Celebrations | Time’s a-wastin’: Let’s rejoice in our blessingsby janet silver ghent
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For my husband’s 75th birthday, I hired a band, invited choir members who sang at our wedding and asked guests to dress up. As an afterthought, the invitation said we were celebrating my 70th, several months late, and our 50th wedding anniversary, 37 years early.
In 37 years, Allen and I will be mere memories. The time to build those memories is now.
At my parents’ funerals, distant relatives and family friends offered condolences, too often saying, “It’s a shame we only get to see you under circumstances like these.”
I’m tempted to reply, “So invite me for the good times!” Instead, I nod politely, because people are hard-pressed for words when addressing a mourner.
However, guests have no such inhibitions at joyous events. That’s why Allen and I make a point of sharing the happy times, whether it’s Shabbat dinner, a New Year’s Eve sing-along or a personal milestone. And while we didn’t particularly want toasts at the birthday celebration, family members asked to speak. I have to admit, it was good to hear what people had to say about us — while we’re still alive.
Our teenage grandson, the son of a single mother, talked about how Allen has been a father to him. Meanwhile, Allen’s 85-year-old brother, the product of their mother’s first marriage who was raised by other relatives, described re-encountering his brother later in life and becoming best friends. Others described Allen as the proverbial Mr. Fix-It, whether one needed help with a leaky pipe or a knotty emotional problem.
My relatives took a lighter approach. My brother joked that I had “achieved Guinness status by having the shortest speaking stint on the Oprah Winfrey show — maybe if [Janet] had used human growth hormones she would have been given more time.” Although I am a mere 5 foot 1, that’s not why Oprah gave me short shrift. In contrast to the fashionistas on the panel, I had been invited to provide a left-wing perspective on the fashion industry. After I talked about shirtmakers in Korean sweatshops going blind by age 25, I was ignored.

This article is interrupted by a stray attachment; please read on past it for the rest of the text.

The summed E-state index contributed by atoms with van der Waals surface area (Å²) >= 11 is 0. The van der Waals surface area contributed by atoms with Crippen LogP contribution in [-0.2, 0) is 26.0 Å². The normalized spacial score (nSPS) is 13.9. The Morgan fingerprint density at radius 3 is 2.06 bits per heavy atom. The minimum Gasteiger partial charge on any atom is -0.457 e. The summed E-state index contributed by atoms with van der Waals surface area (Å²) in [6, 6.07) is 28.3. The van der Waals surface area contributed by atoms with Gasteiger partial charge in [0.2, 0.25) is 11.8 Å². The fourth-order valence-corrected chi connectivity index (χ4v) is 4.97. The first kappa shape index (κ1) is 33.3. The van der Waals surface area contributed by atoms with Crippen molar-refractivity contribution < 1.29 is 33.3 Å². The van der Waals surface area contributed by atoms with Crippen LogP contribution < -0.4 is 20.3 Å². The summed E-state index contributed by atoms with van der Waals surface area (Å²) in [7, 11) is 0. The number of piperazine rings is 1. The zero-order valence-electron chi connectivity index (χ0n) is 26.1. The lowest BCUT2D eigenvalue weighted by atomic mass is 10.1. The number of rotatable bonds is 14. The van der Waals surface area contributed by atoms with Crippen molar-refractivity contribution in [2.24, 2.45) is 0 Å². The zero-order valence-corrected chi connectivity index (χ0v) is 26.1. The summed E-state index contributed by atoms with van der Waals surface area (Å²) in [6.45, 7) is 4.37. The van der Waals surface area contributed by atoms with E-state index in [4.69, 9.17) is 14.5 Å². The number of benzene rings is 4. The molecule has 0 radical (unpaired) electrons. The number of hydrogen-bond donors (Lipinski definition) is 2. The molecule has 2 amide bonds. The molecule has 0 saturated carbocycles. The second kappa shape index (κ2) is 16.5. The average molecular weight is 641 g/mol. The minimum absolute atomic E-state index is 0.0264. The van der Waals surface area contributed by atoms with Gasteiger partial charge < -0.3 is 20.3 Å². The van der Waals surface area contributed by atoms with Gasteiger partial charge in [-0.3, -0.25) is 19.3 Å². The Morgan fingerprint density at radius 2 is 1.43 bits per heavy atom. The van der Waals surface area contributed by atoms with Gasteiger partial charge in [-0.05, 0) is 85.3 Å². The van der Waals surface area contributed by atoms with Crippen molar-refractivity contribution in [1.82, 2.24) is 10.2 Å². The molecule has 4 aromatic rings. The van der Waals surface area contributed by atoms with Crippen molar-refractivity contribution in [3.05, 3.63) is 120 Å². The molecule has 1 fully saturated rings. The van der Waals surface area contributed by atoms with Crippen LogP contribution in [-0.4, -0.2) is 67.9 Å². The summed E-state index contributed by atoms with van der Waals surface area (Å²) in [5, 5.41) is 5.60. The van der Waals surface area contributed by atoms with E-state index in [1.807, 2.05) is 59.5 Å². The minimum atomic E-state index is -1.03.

My daughter’s talk, “10 Things My Mother Is Known For,” bared other idiosyncrasies: “[My mother] not only sings in choirs but will also break into song at any moment in time, whether it be in a restaurant, a train station or even while taking a walk. All she will need is to see a word or an object that remotely sounds like a song she has heard at some point in her life, and all of a sudden, there she goes. Allen seems to have this skill too.”
She also commented on my love of gardening, noting that when she and her brother were growing up, I “would get the whole family involved by having family weeding days … or nightly events where we would all go out with salt shakers and look for snails.”
Music and flowers bring joy, and they’re an important part of many celebrations. But in contrast to other religious traditions, they are not part of traditional Jewish mourning rituals because they’re for the living. We don’t put flowers on graves or caskets. Malvina Reynolds, the late Bay Area songwriter and the daughter of Jewish immigrants, summed up this philosophy in “Bring Flowers,” which we sang at the party:
“There’s lots to be said for the guy who’s not dead, for the guy who’s still breathing the air. Don’t wait for his wake, but let’s bake him a cake while he’s still here to eat up his share.”
The final line of the chorus: “Bring lilacs and daisies and daffodils sweet for the guy who is still on his feet.”
There is a time to weep, as Ecclesiastes points out, but Jews are also commanded to be joyful, difficult as it may sometimes be. During the past year, I’ve learned that several friends are coping with life-threatening conditions. Fortunately, some of them were able to share the joy at our celebration. And why not?
Years ago, when I was a reporter for a daily newspaper, I wrote a series about a toddler grappling with acute myelocytic leukemia. One day when I went to visit her at the hospital, she was happily wheeling push toys and cuddling a teddy bear. The playroom attendant said, “We’re squeezing in all the playtime that we can.”
Me too. L’chaim.
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